This reality, however, sharply contradicts the beliefs of the students in such nursing programs. A survey of 110 individuals found that 92 percent of nursing students believed that soft skills should be included in nursing curriculum. More than half of the students reported that they believed learning soft skills in an educational setting would help them to care for their patients (Ng, 2020).
It turns out that members of the public who would benefit from the teaching of soft skills are also aware of the disconnect between necessity and curriculum. In 2017, according to a Customer Satisfaction Index, the score for healthcare professionals was 71.8 out of 100, which was below the national average. In a survey of 35 individuals, the following factors ranked at either four or five on a scale from one to five in terms of importance when it comes to healthcare, specifically nursing: reliability, promptness in helping, communication, sensitivity, courtesy, and confidence in action (Ng, 2020). This discrepancy between importance and performance further serves to demonstrate that educational programs, particularly in healthcare fields, fail to teach the soft skills expected by the public.
Another study of 119 human resource professionals found that soft skills are lacking in this field, as well. The participants were asked to rank different factors in terms of importance on a scale from one to five, one being unimportant and five being very important. They were then asked to evaluate their managers in terms of performance when it came to these different factors, one being very poor and five being excellent. It was found that there was a considerable discrepancy between importance and performance for many factors, but especially “thinking before talking,” which represented managers’ communication skills; on the importance scale, most respondents selected five, and on the performance scale, most selected one (Weber et al., 2020)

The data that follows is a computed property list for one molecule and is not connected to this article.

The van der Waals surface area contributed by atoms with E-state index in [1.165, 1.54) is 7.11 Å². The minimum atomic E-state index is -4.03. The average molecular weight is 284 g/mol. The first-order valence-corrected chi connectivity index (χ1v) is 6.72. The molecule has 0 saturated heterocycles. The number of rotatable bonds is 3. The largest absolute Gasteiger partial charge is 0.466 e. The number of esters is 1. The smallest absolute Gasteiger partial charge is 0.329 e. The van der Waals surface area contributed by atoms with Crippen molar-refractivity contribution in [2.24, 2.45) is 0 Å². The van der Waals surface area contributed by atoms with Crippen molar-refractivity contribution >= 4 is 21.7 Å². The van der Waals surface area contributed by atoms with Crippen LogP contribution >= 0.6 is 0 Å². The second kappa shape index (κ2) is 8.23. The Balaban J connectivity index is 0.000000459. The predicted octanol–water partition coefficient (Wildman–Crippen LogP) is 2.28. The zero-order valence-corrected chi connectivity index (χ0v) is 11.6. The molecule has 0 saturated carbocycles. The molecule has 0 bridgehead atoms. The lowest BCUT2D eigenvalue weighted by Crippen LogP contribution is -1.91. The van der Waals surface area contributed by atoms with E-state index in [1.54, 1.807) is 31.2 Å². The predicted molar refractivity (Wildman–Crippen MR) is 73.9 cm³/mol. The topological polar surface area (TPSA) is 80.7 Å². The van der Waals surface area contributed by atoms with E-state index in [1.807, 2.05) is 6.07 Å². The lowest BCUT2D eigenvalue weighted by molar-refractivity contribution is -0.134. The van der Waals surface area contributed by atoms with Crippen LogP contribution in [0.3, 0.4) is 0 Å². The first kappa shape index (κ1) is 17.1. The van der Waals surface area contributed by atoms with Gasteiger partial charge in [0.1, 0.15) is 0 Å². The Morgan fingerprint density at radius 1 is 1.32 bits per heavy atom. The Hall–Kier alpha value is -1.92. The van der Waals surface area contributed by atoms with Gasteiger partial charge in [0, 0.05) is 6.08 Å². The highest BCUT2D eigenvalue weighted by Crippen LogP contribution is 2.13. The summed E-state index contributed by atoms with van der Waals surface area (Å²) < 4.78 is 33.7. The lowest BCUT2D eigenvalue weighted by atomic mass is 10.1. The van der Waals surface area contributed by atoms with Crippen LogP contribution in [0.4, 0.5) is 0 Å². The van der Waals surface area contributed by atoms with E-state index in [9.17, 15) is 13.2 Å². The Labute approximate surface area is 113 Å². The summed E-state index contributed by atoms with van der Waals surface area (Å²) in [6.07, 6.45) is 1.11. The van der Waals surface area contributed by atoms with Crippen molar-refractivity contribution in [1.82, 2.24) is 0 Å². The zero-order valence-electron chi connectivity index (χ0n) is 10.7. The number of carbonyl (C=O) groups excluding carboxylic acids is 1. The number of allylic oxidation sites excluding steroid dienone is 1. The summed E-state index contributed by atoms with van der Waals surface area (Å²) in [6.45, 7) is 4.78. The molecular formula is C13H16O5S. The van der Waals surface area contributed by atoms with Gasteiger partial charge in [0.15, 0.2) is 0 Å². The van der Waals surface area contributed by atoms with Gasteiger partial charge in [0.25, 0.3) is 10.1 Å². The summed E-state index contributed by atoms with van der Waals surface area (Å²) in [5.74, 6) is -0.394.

One 2020 study analyzed approximately 142,000 job advertisements to determine whether employers actively recruit individuals with pronounced soft skills. Of these hundreds of thousands advertisements, 70 percent requested that applicants have at least one soft skill, including but not limited to the following: oral communication, written communication, collaboration, and problem-solving (Rios et al., 2020). There is a glaring discrepancy between this value and that of the Groeneveld et al. study, which reported that only five percent of undergraduate-level syllabi mentioned at least one soft skill. As this disparity shows, students are vastly unprepared to meet the demands of employers when it comes to soft skills.
While some may think that soft skills aren’t valuable in some professions and therefore don’t need to be taught in college courses, a survey of 120 college graduates found that 42.4% of people use less than 40 percent of the specialized skills they learned in school at work. Instead, they ranked communication, teamwork, presentation skills, and time management as highly important in response to a question about which skills are essential for students to have in order to get jobs, with 97.1 percent of respondents emphasizing the importance of communication. When asked which type of skills students should foster on their own time, 72.3 percent said soft skills, which further demonstrates that there is a significant lack of emphasis on soft skills in educational programs of all varieties (Truc & Uyen, 2020).
When it comes to learning soft skills, there is an additional level of personal development that we don’t see with perfecting technical skills. Because everyone is required to learn certain information and techniques based on their profession, we all do so without question. Soft skills, however, have more to do with who we are as individuals, and are therefore much more difficult to teach and learn. In order for someone to really work on their soft skills, they have to be in touch with things like their communication style and want to make a change. Developing soft skills requires regular personal reflection and a true desire to improve.